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An international team of scientists has found an abundance of trees – more than 1.8 billion – in an area of West Africa that has received less attention for its foliage than for its lack thereof.
The National Aeronautics and Space Administration (NASA), the University of Copenhagen’s Department of Geosciences and Natural Resource Management, and other partners carried out the ground-breaking study, which was published in Nature.
Their analysis, described as a proof-of-concept by Compton Tucker, senior biospheric scientist in the Earth Sciences Division at NASA’s Goddard Space Center, found trees in increasing numbers along a rainfall gradient: 0.7 trees per hectare in very arid areas, 9.9 trees per hectare in arid areas, more than 30 per hectare in semi-arid areas and 47 per hectare in sub-humid areas.
“Although the overall canopy cover is low,” the study states, “the relatively high density of isolated trees challenges prevailing narratives about dryland desertification, and even the desert shows a surprisingly high tree density.”
Until relatively recently, earth observation satellites have been capable of mapping forest landscapes with large amounts of canopy cover. But when it comes to arid and semi-arid lands like the Sahara and Sahel, says Martin Brandt, an assistant professor of geography at the University of Copenhagen and lead author of the paper, satellite imagery “shows pictures that are just a kind of a white spot on maps.”
Over the past couple of decades, however, commercial satellite technology has advanced to collect data at higher spatial resolutions, producing clear images of land as small as one square meter or less.
“With this kind of technique, you can basically map every tree,” says Brandt, including individual trees outside of forests, as well as measure their crown size.
“I always knew there were a lot of trees growing there,” adds Brandt, who has traveled to the study area in the past. “I was always searching for a way to view these trees growing, and that opportunity came with having access to this data.”
The research team used 50,000 commercial satellite images from Colorado-based DigitalGlobe, covering some 1.3 million square kilometers of terrain in Senegal, Mauritania and Mali. Machine learning, specially coded by Ankit Kariryaa and Johannes Schönin from Germany’s University of Bremen, was used to organize the images.
Brandt subsequently spent a year manually marking nearly 90,000 individual trees across different terrains, using a process called fully convolutional neural network, or deep learning, to train the algorithm to distinguish trees as opposed to other objects on the ground like rocks or huts.
“Then,” says Tucker, “someone had to get a hell of a lot of computing time. And the people at Bluewaters, the big supercomputer at the University of Illinois, came to me and said, ‘Hey, we hear you’re trying to count trees. We like what you’re doing, and we’ll give you all the computer time you can burn.’”
For Terry Sunderland, a professor at the University of British Columbia and senior scientist at the Centre for International Forestry Research (CIFOR), the study’s findings are “fantastic news.”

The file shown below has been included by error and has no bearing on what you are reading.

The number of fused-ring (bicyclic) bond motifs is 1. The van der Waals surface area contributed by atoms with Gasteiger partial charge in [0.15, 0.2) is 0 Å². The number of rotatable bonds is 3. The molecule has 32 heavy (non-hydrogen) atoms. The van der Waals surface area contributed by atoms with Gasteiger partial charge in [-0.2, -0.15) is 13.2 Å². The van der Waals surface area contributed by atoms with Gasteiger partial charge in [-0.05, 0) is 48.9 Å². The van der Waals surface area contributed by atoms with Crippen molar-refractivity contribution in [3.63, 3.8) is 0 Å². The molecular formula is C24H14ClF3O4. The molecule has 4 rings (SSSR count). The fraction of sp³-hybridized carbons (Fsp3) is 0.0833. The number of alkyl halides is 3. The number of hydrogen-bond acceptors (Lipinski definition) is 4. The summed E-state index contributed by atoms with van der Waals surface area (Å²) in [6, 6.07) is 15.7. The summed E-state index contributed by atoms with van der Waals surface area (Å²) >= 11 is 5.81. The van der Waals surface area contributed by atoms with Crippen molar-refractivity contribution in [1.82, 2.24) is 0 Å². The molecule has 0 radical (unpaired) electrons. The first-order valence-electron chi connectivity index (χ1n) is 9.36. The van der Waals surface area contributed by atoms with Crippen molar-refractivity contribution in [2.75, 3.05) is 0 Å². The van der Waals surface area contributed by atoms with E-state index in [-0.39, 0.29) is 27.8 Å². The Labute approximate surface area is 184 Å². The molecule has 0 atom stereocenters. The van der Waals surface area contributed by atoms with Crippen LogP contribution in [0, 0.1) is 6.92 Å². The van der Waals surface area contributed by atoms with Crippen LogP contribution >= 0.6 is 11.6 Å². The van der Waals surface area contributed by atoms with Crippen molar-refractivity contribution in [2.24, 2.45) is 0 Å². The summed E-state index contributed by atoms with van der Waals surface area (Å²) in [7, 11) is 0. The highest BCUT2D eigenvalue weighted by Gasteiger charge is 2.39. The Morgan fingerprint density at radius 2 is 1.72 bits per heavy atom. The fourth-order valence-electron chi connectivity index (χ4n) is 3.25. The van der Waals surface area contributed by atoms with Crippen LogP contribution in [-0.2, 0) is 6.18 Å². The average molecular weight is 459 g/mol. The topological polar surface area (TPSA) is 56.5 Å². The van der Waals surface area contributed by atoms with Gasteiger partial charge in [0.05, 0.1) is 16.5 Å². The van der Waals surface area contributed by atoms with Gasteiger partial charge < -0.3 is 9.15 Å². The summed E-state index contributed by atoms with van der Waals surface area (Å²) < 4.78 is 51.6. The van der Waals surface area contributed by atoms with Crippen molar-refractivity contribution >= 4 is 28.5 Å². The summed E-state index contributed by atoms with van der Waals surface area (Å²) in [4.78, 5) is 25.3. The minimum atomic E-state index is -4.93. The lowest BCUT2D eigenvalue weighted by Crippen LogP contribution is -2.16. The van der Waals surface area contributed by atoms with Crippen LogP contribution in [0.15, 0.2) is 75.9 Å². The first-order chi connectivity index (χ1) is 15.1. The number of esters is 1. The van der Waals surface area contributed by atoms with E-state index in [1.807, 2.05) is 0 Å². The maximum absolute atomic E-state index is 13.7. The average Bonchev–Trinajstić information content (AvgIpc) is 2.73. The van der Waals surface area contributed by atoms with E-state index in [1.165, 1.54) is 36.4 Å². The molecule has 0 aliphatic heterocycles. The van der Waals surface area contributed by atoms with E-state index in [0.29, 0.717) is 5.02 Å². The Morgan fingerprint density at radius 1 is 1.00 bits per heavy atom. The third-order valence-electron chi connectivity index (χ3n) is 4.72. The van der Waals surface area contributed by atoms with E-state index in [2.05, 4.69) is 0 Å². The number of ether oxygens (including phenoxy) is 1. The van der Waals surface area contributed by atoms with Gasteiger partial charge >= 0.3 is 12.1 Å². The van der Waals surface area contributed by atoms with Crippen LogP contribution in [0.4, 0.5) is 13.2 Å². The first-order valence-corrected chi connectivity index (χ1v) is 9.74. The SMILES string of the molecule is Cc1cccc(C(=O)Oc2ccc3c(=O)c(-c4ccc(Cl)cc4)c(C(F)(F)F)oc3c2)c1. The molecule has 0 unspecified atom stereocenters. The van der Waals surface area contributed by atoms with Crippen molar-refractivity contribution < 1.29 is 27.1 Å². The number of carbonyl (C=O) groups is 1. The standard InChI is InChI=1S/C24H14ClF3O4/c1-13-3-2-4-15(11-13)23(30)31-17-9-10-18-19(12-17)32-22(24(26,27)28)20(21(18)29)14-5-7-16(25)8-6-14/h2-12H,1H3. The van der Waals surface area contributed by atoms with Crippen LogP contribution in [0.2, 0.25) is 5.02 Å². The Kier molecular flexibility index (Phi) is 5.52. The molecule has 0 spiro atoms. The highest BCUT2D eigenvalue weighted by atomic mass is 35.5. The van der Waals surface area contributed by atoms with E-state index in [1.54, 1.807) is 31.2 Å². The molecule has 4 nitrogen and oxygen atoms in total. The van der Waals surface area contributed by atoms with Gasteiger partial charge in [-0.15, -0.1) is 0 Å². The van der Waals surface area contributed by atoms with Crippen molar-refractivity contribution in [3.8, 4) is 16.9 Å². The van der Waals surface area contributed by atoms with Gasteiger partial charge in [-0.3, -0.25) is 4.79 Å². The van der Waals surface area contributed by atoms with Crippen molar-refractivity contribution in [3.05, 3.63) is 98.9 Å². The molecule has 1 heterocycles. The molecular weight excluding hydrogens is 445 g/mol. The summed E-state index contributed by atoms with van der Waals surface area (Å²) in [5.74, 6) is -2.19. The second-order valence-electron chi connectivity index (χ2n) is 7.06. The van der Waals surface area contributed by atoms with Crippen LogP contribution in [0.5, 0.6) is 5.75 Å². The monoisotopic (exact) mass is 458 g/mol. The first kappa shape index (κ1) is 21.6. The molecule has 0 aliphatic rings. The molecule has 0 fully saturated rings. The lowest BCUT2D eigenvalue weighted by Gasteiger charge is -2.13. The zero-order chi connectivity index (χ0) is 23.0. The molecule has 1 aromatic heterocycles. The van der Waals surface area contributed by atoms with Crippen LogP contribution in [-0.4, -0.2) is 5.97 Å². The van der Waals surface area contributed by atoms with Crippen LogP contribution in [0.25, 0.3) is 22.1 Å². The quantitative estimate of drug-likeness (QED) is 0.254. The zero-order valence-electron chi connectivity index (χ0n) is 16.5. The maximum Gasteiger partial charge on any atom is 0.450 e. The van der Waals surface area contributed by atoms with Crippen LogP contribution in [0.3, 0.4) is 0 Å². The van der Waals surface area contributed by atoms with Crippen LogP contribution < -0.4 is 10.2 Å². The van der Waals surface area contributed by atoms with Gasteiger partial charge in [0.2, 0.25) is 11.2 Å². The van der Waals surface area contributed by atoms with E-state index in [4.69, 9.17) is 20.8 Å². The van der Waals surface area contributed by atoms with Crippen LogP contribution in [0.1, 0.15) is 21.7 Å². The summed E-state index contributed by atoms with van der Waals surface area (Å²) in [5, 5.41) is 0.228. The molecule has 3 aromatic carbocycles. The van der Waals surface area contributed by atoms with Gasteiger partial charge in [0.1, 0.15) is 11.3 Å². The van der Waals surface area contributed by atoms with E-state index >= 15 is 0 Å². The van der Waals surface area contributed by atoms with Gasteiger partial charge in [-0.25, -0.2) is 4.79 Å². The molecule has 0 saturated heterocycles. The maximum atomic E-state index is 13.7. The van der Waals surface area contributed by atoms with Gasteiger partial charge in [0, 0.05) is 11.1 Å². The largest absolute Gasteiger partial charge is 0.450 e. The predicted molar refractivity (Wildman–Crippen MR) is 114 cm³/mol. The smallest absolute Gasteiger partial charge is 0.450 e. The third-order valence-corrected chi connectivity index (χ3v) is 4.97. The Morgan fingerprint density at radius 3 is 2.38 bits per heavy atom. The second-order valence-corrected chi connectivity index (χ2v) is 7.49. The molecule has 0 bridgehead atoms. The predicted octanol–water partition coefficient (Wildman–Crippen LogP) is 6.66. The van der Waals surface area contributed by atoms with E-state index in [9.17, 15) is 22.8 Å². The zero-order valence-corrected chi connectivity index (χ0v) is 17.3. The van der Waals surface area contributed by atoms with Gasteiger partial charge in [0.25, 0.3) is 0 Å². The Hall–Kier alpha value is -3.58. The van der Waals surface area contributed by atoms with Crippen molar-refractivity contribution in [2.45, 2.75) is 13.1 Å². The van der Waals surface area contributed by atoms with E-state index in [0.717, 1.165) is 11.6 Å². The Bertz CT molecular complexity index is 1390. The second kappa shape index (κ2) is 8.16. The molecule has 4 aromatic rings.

“The first thing that comes out is the adaption potential for various tree-based systems,” he says. “People rely on a lot of those trees for ecosystem services, as the authors highlight, but also for direct provisioning services for food and fodder. So I think there’s a huge impact.”
Sunderland also notes that many of the Sahel’s native trees are from the Leguminosae families, which can fix nitrogen from the atmosphere and transfer it to the soil. “They are great for improving soil fertility,” he says. “Many are also fantastic for fodder. In livestock grazing systems that are prevalent in the Sahel, you wouldn’t be able to have that without these trees.”
In terms of supporting livelihoods, he points to the shea tree as a valuable example – Vitellaria paradoxa, which produces nuts for shea butter, a widely traded and exported product. There is also, he says, “a strong gender component in that a lot of women and children tend to do the processing of that product.”
Another valuable dryland tree is the African locust bean, Parkia biglobosa, or néré, the pods of which are used as a spice. Because the trees attract birds, they also help control pests such as the fall armyworm, which feasts on maize crops.
“So you have these complex systems of the Parkia that provides a canopy,” he says, “and the shea trees underneath, as multi-layer systems of agroforestry that are extremely important for local people.”
As conservationists hope to enhance tree cover globally, the fact that such a large number of trees can be found in such an inhospitable region shows that they are being cared for and propagated, he suggests. “I think this paper really enforces the fact that local people are the best restorers of landscapes that we have.”
Meanwhile, the research team’s analysis method can be applied to other parts of the world, says Tucker. “We would like to do it for all the dryland areas, all of Australia, maybe parts of central Asia, eastern Africa, southern Africa, and then the Chihuahua-Sonora desert area (in northern Mexico).”
In conjunction with their growing body of research, Tucker’s team is also developing a web application, or viewer, that allows anyone interested to zoom in on each tree, click on it and learn valuable information about its location, crown size and carbon stock. “The world’s arid and semi-arid areas are so expansive,” says Tucker, “that if there are some simple things we can do to plant more trees there, this would be a positive solution.”